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Homework Help: Need help on finding the work done on an Object by the applied force.

  1. Jun 12, 2012 #1
    "A 50 kg crate is being dragged across a floor by a force of 225 N at an angle of 40° from the horizontal. The crate is dragged a distance of 5.0 m and the frictional force is 60 N."

    Now from that information i am supposed to find the work done by the applied force on the object.

    This is what i have so far. Since W= (F cos θ)Δd, i did W= (225 N cos 40°)5.0 m ≈ 862 N.m
    Am i correct

    PS this is my first time on physics forum. :)
  2. jcsd
  3. Jun 13, 2012 #2


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    welcome to pf!

    hi xuhhad! welcome to pf! :smile:
    yes :smile:

    (what is worrying you about that?)
  4. Jun 13, 2012 #3

    Simon Bridge

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    yep - hi xuhhad! welcome to PF!
    It can be a bit daunting at first - especially when an answer seems to come too easily. As you learn more you'll be able to develop strategies to figure out if you are right or not without having to ask anyone.

    I suppose it next asks for the work done by the frictional force?
  5. Jun 13, 2012 #4
    Yes it does :/

    and again i am stuck sorry for the inconvenience. I really need help.
    Last edited: Jun 13, 2012
  6. Jun 14, 2012 #5

    Simon Bridge

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    Funny that :) You have to think it through - what is the definition of work in terms of force? Can you write it in words?
  7. Jun 14, 2012 #6


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    hi xuhhad! :smile:

    you seem to have a lack of confidence

    but your original answer, using the correct definition of work done, was fine, so just do the friction in exactly the same way, and then that'll be fine too! :biggrin:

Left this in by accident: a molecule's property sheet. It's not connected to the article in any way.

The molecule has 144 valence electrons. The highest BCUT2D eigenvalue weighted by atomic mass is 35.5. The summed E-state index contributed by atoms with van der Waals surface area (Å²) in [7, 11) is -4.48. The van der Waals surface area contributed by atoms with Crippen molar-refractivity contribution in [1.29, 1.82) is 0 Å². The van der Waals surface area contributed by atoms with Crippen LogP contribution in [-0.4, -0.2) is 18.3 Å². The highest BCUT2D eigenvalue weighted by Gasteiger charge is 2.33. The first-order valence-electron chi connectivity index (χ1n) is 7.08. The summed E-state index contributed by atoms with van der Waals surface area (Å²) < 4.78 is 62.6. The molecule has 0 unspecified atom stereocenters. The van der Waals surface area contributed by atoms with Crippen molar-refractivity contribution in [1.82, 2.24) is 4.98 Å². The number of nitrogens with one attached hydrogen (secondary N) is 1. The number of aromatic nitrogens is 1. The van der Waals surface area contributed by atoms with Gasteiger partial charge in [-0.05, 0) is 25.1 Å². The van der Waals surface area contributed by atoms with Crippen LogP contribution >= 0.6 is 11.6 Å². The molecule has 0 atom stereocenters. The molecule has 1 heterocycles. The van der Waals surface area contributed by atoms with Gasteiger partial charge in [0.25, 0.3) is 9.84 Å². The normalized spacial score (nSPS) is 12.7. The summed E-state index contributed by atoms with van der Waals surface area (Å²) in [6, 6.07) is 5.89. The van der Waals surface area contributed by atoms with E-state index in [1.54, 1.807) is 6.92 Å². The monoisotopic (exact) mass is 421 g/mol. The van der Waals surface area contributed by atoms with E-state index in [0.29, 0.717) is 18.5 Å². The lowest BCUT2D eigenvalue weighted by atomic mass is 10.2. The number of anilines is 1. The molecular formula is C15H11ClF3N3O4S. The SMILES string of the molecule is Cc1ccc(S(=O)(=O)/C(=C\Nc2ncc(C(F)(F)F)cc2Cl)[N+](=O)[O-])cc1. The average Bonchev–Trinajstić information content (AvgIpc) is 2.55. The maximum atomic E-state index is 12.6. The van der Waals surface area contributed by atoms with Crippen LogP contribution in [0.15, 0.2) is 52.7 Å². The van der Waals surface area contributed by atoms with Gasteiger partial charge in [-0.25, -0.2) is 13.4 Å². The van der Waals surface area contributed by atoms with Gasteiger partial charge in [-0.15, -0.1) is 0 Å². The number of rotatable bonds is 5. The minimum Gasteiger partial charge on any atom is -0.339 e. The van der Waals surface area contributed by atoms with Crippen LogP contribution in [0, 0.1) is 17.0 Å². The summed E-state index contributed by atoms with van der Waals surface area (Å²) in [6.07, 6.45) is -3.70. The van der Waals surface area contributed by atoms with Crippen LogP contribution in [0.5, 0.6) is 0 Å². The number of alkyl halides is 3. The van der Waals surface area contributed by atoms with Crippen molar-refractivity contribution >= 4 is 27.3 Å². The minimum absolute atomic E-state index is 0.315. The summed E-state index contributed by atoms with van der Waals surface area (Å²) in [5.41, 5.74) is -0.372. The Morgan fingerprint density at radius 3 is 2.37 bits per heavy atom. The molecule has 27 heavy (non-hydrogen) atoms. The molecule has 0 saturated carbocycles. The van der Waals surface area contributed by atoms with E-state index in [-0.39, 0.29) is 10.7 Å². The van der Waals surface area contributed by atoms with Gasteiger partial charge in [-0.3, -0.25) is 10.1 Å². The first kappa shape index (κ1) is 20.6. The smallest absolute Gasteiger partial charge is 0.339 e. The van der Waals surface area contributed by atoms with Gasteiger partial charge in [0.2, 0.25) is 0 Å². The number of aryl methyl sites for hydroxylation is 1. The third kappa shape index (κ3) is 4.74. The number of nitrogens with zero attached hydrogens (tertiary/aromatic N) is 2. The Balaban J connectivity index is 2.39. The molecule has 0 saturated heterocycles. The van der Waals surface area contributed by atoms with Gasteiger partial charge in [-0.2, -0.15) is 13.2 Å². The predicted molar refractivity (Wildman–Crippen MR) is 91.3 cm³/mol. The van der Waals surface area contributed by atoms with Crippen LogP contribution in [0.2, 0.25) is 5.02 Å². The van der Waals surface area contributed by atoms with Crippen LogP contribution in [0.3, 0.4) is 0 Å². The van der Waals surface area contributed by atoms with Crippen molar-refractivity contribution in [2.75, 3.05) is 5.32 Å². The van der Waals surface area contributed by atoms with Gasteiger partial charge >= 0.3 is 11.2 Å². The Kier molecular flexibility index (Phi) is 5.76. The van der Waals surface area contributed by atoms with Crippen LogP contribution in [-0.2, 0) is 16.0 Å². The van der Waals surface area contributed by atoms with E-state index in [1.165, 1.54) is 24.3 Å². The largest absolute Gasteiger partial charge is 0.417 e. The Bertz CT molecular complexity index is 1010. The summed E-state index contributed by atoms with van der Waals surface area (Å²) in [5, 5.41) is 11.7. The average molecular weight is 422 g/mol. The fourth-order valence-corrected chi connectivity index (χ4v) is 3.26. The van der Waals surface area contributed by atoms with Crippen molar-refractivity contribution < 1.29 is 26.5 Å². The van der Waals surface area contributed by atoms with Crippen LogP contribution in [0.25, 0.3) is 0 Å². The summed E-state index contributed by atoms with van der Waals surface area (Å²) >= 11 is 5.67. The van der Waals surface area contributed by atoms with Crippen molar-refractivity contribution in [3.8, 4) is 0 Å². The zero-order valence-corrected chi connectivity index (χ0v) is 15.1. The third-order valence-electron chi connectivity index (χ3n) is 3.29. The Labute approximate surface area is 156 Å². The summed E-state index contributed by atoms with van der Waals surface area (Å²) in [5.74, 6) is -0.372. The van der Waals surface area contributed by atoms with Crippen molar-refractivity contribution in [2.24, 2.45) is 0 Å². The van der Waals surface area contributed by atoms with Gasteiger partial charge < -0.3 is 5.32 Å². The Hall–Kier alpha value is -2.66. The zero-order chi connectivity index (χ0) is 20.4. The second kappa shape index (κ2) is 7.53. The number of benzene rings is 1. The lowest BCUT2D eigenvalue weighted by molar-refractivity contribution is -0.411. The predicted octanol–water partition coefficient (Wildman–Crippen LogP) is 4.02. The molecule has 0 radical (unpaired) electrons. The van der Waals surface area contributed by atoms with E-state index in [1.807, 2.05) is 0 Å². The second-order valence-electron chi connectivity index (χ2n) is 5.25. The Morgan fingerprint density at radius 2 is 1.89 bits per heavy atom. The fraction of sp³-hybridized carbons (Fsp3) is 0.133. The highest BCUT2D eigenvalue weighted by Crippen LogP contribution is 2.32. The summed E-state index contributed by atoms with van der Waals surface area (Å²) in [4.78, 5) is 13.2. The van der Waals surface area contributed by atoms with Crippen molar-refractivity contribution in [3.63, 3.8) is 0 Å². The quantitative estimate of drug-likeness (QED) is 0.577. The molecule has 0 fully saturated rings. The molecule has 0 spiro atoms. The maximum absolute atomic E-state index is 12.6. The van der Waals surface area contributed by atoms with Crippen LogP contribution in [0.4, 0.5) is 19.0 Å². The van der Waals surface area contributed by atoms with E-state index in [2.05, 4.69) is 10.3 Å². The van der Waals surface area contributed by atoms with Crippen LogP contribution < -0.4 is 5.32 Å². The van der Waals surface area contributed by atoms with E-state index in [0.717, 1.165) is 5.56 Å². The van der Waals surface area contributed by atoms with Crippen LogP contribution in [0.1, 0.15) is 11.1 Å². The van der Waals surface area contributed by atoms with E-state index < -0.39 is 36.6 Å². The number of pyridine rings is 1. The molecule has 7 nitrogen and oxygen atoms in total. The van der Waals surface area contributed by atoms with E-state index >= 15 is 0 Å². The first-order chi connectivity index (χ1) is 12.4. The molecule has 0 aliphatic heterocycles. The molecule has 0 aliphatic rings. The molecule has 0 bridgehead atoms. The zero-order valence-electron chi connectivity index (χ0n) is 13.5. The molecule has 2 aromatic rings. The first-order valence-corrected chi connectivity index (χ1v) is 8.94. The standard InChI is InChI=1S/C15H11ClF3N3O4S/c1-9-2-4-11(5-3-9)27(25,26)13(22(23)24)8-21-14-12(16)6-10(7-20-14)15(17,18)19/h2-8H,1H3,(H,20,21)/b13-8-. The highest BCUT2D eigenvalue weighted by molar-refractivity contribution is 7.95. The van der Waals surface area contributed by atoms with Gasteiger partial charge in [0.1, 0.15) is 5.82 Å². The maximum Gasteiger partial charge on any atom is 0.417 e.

what do you get? :smile:
  8. Jun 14, 2012 #7
    hmm the work formula would be W=mg/Δd
  9. Jun 15, 2012 #8

    Simon Bridge

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    Get used to putting the formulas into words and thinking about what they mean.

    Your formula has work equal to the vertical force divided by the displacement ... which would mean that the further you drag the crate, the less energy is taken by friction ... does that sound right?

    Aren't you also lifting the crate a bit as you pull it? Does that matter?

    (Since you have not been given dimensions for the crate, I expect that you are to treat all forces through the center of mass?)
  10. Jun 15, 2012 #9


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    no, work done = force "dot" displacement

    (so it can be positive or negative)

    learn this definition!! :smile:
  11. Jun 17, 2012 #10
    i still don't understand how i can find the frictional force.
  12. Jun 17, 2012 #11


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    ?? :confused:

    the frictional force is given in the question …

    it's 60 N horizontally, "backwards"​
  13. Jun 18, 2012 #12
    i get it i just have to use the work formula again, something like this correct

    W=(-Ff)cos θ * Δd

    Thak u for all the help :approve:
  14. Jun 18, 2012 #13
    F_kinetic = μ_k F_normal

    Does that help?
  15. Jun 18, 2012 #14

    This part of your question sounds like:

    The problem
    A=1, B=2, AB

    Relevant equations

    Am I correct?

    P.S. I'm not hijacking this thread. I obviously know what 1 multiplied by 2 is. I'm just saying that the problem I wrote is very similar to the problem given by the OP.
  16. Jun 18, 2012 #15
    Yes thank u for posting i already completed the question thank u for the help though
  17. Jun 18, 2012 #16
  18. Aug 4, 2012 #17
    if the is a force acting opposite to the direction of motion of the crate ( frictional force= 60N) this implies that the total force pulling the crate is now; 225N - 60N =165N.
    the reaction force to the floor will be= 50cos40=38.30N
    Therefore, total pulling force= 165N - 38.30N= 126.7N.
    Now Work done= 126.7 x 5 = 633.5J
    Last edited: Aug 4, 2012
  19. Aug 4, 2012 #18
    Pls i hope you have seen where your errors are coming from. You forgot about the reaction force onthe crate and also the frictional force opposing the force causing the motion of the crate. Thanks
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